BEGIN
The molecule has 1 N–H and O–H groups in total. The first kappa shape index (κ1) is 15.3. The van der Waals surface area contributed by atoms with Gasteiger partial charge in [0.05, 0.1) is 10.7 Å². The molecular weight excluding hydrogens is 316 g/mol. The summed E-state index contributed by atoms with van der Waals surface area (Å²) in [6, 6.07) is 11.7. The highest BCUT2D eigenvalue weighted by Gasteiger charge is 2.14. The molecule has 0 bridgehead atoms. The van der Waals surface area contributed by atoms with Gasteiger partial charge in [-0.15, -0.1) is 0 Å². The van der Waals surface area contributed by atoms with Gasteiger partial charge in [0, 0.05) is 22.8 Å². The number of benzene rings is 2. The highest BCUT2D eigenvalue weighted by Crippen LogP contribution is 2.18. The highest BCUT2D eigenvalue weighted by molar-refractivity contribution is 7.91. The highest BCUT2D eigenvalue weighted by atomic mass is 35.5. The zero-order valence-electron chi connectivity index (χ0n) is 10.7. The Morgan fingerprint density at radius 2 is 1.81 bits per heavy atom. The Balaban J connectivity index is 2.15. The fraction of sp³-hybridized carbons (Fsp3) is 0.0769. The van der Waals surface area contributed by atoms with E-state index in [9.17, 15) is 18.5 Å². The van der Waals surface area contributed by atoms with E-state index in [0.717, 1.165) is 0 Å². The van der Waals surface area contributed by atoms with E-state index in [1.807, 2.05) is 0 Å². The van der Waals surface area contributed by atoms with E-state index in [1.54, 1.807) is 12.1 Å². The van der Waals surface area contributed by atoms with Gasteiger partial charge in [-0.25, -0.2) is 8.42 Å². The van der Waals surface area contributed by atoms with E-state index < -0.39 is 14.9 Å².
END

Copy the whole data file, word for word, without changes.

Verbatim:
The molecule has 1 N–H and O–H groups in total. The first kappa shape index (κ1) is 15.3. The van der Waals surface area contributed by atoms with Gasteiger partial charge in [0.05, 0.1) is 10.7 Å². The molecular weight excluding hydrogens is 316 g/mol. The summed E-state index contributed by atoms with van der Waals surface area (Å²) in [6, 6.07) is 11.7. The highest BCUT2D eigenvalue weighted by Gasteiger charge is 2.14. The molecule has 0 bridgehead atoms. The van der Waals surface area contributed by atoms with Gasteiger partial charge in [-0.15, -0.1) is 0 Å². The van der Waals surface area contributed by atoms with Gasteiger partial charge in [0, 0.05) is 22.8 Å². The number of benzene rings is 2. The highest BCUT2D eigenvalue weighted by Crippen LogP contribution is 2.18. The highest BCUT2D eigenvalue weighted by molar-refractivity contribution is 7.91. The highest BCUT2D eigenvalue weighted by atomic mass is 35.5. The zero-order valence-electron chi connectivity index (χ0n) is 10.7. The Morgan fingerprint density at radius 2 is 1.81 bits per heavy atom. The Balaban J connectivity index is 2.15. The fraction of sp³-hybridized carbons (Fsp3) is 0.0769. The van der Waals surface area contributed by atoms with E-state index in [9.17, 15) is 18.5 Å². The van der Waals surface area contributed by atoms with E-state index in [0.717, 1.165) is 0 Å². The van der Waals surface area contributed by atoms with E-state index in [1.807, 2.05) is 0 Å². The van der Waals surface area contributed by atoms with E-state index in [1.54, 1.807) is 12.1 Å². The van der Waals surface area contributed by atoms with Gasteiger partial charge in [-0.25, -0.2) is 8.42 Å². The van der Waals surface area contributed by atoms with E-state index < -0.39 is 14.9 Å².